Mitchell made a pair of free throws, and then Gobert rebounded Doncic’s missed 3-pointer and was fouled. He made one of two free throws for the final margin.

The Mavericks raced to a 32-19 lead behind Doncic’s playmaking and shooting. The Jazz later scored 12 consecutive points and took a brief 37-36 lead on Georges Niang’s 3-pointer.

Kristaps Porzingis scored 15 points and Hardaway and Wright each chipped in 11 for Dallas.

Portland’s struggles do not have Damian Lillard pushing for trade, “I can weather the storm”

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Damian Lillard isn’t going anywhere.

The Trail Blazers are 19-27, sitting as the unexpected 11 seed in the West, and there calls from some quarters of the Pacific Northwest for Portland to do something drastic to try and salvage the season. Too often, those calls are followed by “what if Lillard decides this isn’t working and pushes for a trade?”

It’s not going down that way. Not according to Lillard.

In a league where it’s become commonplace for superstars to use their leverage — either to get traded or to force the team to make bold moves they want — Lillard remains loyal and trusts the front office in Portland. He realizes what this season has become for the Trail Blazers and he wants the franchise to think about next season, not desperation moves to save this one. Here is what he told Jason Quick of The Athletic.

“That don’t have nothing to do with my commitment to the team,” Lillard said. “I mean, it’s not like we are going to do something that is going to take us to the championship at this point. I think it’s more important for us to protect the assets we have, the guys who are going to be here and who are going to help us going forward. I don’t think it makes sense to sacrifice that just to make a desperate play.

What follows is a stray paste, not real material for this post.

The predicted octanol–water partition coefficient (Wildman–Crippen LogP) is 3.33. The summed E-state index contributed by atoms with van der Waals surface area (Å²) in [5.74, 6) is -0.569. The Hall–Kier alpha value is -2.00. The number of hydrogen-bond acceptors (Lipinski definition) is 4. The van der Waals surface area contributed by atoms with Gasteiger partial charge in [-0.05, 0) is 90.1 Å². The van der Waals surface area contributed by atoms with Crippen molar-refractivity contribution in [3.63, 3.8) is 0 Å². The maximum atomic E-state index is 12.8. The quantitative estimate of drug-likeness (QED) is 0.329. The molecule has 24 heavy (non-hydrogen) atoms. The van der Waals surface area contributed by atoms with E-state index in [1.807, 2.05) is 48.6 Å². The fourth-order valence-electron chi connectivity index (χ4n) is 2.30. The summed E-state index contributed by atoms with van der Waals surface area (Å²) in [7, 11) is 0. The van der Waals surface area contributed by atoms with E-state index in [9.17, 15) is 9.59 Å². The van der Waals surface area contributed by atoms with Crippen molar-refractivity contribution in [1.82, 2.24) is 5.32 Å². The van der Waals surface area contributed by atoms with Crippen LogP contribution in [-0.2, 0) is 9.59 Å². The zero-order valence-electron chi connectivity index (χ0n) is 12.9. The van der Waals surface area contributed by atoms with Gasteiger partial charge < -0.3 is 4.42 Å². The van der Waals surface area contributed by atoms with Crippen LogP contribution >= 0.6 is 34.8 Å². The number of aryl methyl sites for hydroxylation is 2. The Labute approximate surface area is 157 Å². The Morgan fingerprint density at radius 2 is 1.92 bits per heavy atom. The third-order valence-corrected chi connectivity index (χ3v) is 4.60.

“It’s been a tough season, but the season is not over. We can make something of this season as we are, but it’s not worth, you know, saying ‘OK, let’s force something and go do something that at the end of the day doesn’t make sense.’ But that has nothing to do with my commitment. I said it after last game (Golden State): I feel like I can find a way. I can weather the storm. I can go through hard times.”

He also has made clear he isn’t going to push GM Neil Olshay to make specific trades.

Lillard is averaging 28.3 points and 7.6 assists per game, he scored 108 points in his last two games, and he’s playing at an All-NBA level again. He remains one of the game’s top guards and a player the Trail Blazers can build a contender around. His five-year max contract extension doesn’t kick in until next season.

Portland’s challenge is this: Lillard is 29 and in his prime. If they are going to win a title with him that has to happen sooner rather than later. Portland should not make desperation moves to salvage this season — getting Jusuf Nurkic back in the next few weeks could turn things around without a trade — but even looking ahead: If they are fully healthy next season are they on the level of the Lakers or Clippers? To my eyes, no. Then the question becomes what needs to be done to get there? If it’s time for something bold, should they test the trade market for CJ McCollum?

The Trail Blazers have some big questions to answer after this season.

The thing they don’t need to worry about is Lillard.

 

 

Dion Waiters debuts, nearly keys Heat comeback vs. Clippers (video)

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Dion Waiters‘ season entering Friday:

  • Suspensions: Three
  • Instagram posts offensive to the Heat: Two
  • Games played: Zero

However, due to a rash of injuries on the Heat, Waiters finally escaped the doghouse and actually played against the Clippers last night.

He played a little in the first half then started the fourth quarter with Miami down 16. In the final minute, Waiters even twice blocked Lou Williams on the same possession then made a 3-pointer on the other end to cut L.A.’s lead to three.

But the Clippers held on for a 122-117 victory.

Waiters finished with 14 points, including 4-of-9 3-point shooting, in 18 minutes.